Guantánamo Diary Revisited: Mohamedou Slahi seeks out his torturers

As the World Socialist Web Site (WSWS) recently reported, the Mauritanian writer and former Guantánamo torture camp inmate, Mohamedou Ould Slahi, was invited to act as curator this year of Berlin’s African Book Festival, scheduled to take place in August. Slahi’s first novel, The Actual True Story of Ahmed and Zarga, is due to be published in Germany.

Slahi was subsequently removed by book festival organizers, following a right-wing smear campaign in the German press and on social media. He was falsely accused of being an “Israel-hater” and antisemite.

Mohamedou Ould Slahi

Slahi, who was held by the US for 14 years in the Guantánamo hellhole, continues to be abused by his tormentors. He was imprisoned in the notorious Cuban prison after US investigators alleged he was one of the masterminds of the attack on the World Trade Center on September 11, 2001. He was only released in 2016. Slahi, according to a statistic kept by the detention center, was the “most tortured man in Guantánamo.” No evidence has ever been produced to convict him of any crime.

A strong, moving feature film, The Mauritanian, with Jodie Foster playing his lawyer, was released in 2021. It was based on Slahi’s account of his ordeal, Guantánamo Diary (2015), an international bestseller.

John Goetz, an American journalist based in Germany who wrote an article for Der Spiegel about Slahi in 2007, has created (along with Ben Hopkins) an in-depth and jarring documentary about Mohamedou’s case, Guantánamo Diary Revisited (also known as In Search of Monsters, and, in German, Slahi und seine Folterer: Das Leben nach Guantanamo).

In the film’s opening, Goetz argues that “it’s a David and Goliath story … the whole weight and power of the American government focused against one individual.”

'Master Jedi' in Guantanamo Diary Revisited

Slahi was born in the northwest African nation of Mauritania in 1970. An exceptional student, he received a scholarship to study engineering in Duisburg, Germany in 1988. In 1991, he traveled from Germany to Afghanistan to join the mujahedin movement, swearing allegiance to Al Qaeda. After the central Afghan government fell, he returned to Germany and had no further involvement with Al Qaeda. He later spent time in Montreal working as an electrical engineer.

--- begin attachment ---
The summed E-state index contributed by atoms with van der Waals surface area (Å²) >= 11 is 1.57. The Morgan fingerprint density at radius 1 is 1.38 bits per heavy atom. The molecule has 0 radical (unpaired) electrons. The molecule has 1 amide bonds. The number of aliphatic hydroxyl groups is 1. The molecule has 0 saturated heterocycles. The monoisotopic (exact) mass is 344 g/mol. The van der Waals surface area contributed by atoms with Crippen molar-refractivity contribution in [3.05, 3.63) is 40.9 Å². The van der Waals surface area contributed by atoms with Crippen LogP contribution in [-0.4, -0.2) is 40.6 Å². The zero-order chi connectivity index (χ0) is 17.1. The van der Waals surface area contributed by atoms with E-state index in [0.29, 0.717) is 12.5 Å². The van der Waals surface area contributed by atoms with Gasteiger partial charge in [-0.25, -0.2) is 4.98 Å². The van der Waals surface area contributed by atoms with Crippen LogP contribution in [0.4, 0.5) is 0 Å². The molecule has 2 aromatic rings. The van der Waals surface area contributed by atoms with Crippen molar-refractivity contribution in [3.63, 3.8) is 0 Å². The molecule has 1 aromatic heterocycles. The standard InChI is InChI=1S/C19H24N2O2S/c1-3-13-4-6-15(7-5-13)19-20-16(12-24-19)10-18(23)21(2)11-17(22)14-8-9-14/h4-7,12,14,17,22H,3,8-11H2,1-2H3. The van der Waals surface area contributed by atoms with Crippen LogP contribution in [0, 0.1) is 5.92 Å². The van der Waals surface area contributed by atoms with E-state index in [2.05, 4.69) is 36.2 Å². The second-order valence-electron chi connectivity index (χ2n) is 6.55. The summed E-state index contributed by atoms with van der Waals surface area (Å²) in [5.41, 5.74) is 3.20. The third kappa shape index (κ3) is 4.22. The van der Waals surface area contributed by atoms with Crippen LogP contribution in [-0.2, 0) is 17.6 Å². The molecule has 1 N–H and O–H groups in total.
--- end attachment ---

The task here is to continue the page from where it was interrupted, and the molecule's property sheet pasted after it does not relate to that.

The September 2001 events served as the occasion for a frontal assault on democratic rights in the US, including the passage of the 2001 Patriot Act, the spread of unrestrained spying, “extraordinary rendition,” indefinite detention, torture and military tribunals associated with Guantánamo and CIA black sites, along with the militarization of police agencies and the persecution of Muslims and immigrants.

Justifying its conduct on the basis of the September 18, 2001 joint resolution of Congress authorizing President George W. Bush to use force against those who planned and carried out the 9/11 attacks, “the U.S. government,” writes Slahi in Guantánamo Diary, “started a secret operation aimed at kidnapping, detaining, torturing, or killing terrorist suspects, an operation that has no legal basis. I was the victim of such an operation, though I had done no such thing and have never been part of any such crimes.”

In Guantánamo Diary Revisited, Slahi—who endured countless forms of abuse at the hands of the nefarious “special projects” team between 2002 and 2004—and the filmmakers attempt to track down his torturers in the military and intelligence apparatus. Slahi makes an appeal to his persecutors to come to tea with him. He explains that, in his view, “Forgiveness is the best form of revenge.” Goetz sets off for the US to try and locate any or all of them.

The first of the four willing to speak to Goetz, a guard who was in his early 20s when he was deployed at Guantánamo, was known to Slahi by the nickname “Master Jedi,” Now living with his family in Kentucky, he is the only interviewee who expresses remorse for his participation in the torture. He now subsists on a cocktail of prescription pills for various conditions, including depression, insomnia and PTSD.

“Master Jedi” tells the filmmakers: “I wanted to reach out and apologize for the things that I did. And if they hurt him in any way, I wanted to find clearance and acceptance. I can’t apologize for the government. That’s not what I can do. But I can apologize for myself if that makes any sense.”